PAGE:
Tobacco has a long history from its usages in the early Americas. It became increasingly popular with the arrival of the Europeans by whom it was heavily traded. Following the industrial revolution, cigarettes became popularized, which fostered yet another unparalleled increase in growth. This remained so until the scientific revelations in the mid-1900s.
Las Casas vividly described how the first scouts sent by Columbus into the interior of Cuba found men with half-burned wood in their hands and certain herbs to take their smokes, which are some dry herbs put in a certain leaf, also dry, like those the boys make on the day of the Passover of the Holy Ghost; and having lighted one part of it, by the other they suck, absorb, or receive that smoke inside with the breath, by which they become benumbed and almost drunk, and so it is said they do not feel fatigue.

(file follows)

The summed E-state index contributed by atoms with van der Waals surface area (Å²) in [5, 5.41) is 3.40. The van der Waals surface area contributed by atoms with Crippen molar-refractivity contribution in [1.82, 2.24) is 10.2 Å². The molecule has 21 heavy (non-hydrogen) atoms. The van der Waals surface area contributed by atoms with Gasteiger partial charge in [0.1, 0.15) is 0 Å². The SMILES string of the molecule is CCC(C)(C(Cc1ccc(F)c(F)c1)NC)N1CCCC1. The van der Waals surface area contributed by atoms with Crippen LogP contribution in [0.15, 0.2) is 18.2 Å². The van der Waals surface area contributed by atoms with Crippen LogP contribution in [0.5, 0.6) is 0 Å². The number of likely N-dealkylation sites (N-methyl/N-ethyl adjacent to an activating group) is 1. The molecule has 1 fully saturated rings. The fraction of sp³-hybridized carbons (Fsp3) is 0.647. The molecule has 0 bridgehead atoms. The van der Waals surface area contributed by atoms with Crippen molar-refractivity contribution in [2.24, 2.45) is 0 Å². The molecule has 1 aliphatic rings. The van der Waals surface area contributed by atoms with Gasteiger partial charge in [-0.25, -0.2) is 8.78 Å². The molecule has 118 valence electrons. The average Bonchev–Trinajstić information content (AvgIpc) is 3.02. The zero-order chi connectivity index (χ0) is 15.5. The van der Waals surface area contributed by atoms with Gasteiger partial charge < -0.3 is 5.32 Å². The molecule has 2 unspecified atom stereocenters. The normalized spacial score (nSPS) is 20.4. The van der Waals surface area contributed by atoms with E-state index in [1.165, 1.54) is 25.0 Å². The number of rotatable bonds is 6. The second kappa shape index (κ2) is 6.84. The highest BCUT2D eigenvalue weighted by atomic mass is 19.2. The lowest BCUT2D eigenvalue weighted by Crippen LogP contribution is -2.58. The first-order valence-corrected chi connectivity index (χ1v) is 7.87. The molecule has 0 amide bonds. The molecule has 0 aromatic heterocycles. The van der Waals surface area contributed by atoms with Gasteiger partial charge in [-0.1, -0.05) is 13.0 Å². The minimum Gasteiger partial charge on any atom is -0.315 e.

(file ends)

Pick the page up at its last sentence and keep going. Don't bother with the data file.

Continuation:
These, muskets as we will call them, they call tabacos. I knew Spaniards on this island of Española who were accustomed to take it, and being reprimanded for it, by telling them it was a vice, they replied they were unable to cease using it. I do not know what relish or benefit they found in it.
Tobacco had already long been used in the Americas by the time European settlers arrived and introduced the practice to Europe, where it became popular. At high doses, tobacco can become hallucinogenic;
accordingly, Native Americans did not always use the drug recreationally. Instead, it was often consumed as an entheogen; among some tribes, this was done only by experienced shamans or medicine men. Eastern North American tribes would carry large amounts of tobacco in pouches as a readily accepted trade item and would often smoke it in pipes, either in defined ceremonies that were considered sacred, or to seal a bargain, and they would smoke it at such occasions in all stages of life, even in childhood. It was believed that tobacco was a gift from the Creator and that the exhaled tobacco smoke was capable of carrying one's thoughts and prayers to heaven.